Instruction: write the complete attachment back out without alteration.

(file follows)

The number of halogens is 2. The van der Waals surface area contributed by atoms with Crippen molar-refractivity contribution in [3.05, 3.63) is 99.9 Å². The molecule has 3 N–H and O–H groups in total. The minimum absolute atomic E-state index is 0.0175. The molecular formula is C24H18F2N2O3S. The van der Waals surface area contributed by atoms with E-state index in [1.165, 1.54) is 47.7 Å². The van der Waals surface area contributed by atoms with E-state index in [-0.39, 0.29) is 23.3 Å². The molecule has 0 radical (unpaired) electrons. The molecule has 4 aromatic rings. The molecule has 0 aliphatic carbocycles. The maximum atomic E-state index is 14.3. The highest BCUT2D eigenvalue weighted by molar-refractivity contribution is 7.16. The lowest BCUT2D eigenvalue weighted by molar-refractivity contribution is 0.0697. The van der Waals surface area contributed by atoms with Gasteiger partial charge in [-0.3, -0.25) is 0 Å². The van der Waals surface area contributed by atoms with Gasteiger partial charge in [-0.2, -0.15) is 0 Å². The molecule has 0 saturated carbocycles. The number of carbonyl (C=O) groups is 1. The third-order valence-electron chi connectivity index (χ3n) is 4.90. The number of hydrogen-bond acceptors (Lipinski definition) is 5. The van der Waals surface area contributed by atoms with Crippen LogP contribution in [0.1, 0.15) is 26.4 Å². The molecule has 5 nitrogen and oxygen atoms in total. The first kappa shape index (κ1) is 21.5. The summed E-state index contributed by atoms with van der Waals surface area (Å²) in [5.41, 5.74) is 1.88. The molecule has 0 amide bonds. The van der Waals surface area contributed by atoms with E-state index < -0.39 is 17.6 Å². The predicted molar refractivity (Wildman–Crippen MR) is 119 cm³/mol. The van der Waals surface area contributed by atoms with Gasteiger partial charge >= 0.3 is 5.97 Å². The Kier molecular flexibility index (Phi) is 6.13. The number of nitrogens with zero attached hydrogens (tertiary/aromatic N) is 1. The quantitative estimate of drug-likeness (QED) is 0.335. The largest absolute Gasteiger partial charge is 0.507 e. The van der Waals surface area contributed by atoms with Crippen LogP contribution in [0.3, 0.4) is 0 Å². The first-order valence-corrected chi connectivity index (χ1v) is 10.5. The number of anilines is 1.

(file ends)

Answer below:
The number of halogens is 2. The van der Waals surface area contributed by atoms with Crippen molar-refractivity contribution in [3.05, 3.63) is 99.9 Å². The molecule has 3 N–H and O–H groups in total. The minimum absolute atomic E-state index is 0.0175. The molecular formula is C24H18F2N2O3S. The van der Waals surface area contributed by atoms with E-state index in [1.165, 1.54) is 47.7 Å². The van der Waals surface area contributed by atoms with E-state index in [-0.39, 0.29) is 23.3 Å². The molecule has 0 radical (unpaired) electrons. The molecule has 4 aromatic rings. The molecule has 0 aliphatic carbocycles. The maximum atomic E-state index is 14.3. The highest BCUT2D eigenvalue weighted by molar-refractivity contribution is 7.16. The lowest BCUT2D eigenvalue weighted by molar-refractivity contribution is 0.0697. The van der Waals surface area contributed by atoms with Gasteiger partial charge in [-0.3, -0.25) is 0 Å². The van der Waals surface area contributed by atoms with Gasteiger partial charge in [-0.2, -0.15) is 0 Å². The molecule has 0 saturated carbocycles. The number of carbonyl (C=O) groups is 1. The third-order valence-electron chi connectivity index (χ3n) is 4.90. The number of hydrogen-bond acceptors (Lipinski definition) is 5. The van der Waals surface area contributed by atoms with Crippen LogP contribution in [0.1, 0.15) is 26.4 Å². The molecule has 5 nitrogen and oxygen atoms in total. The first kappa shape index (κ1) is 21.5. The summed E-state index contributed by atoms with van der Waals surface area (Å²) in [5.41, 5.74) is 1.88. The molecule has 0 amide bonds. The van der Waals surface area contributed by atoms with E-state index < -0.39 is 17.6 Å². The predicted molar refractivity (Wildman–Crippen MR) is 119 cm³/mol. The van der Waals surface area contributed by atoms with Gasteiger partial charge >= 0.3 is 5.97 Å². The Kier molecular flexibility index (Phi) is 6.13. The number of nitrogens with zero attached hydrogens (tertiary/aromatic N) is 1. The quantitative estimate of drug-likeness (QED) is 0.335. The largest absolute Gasteiger partial charge is 0.507 e. The van der Waals surface area contributed by atoms with Crippen LogP contribution in [0.3, 0.4) is 0 Å². The first-order valence-corrected chi connectivity index (χ1v) is 10.5. The number of anilines is 1.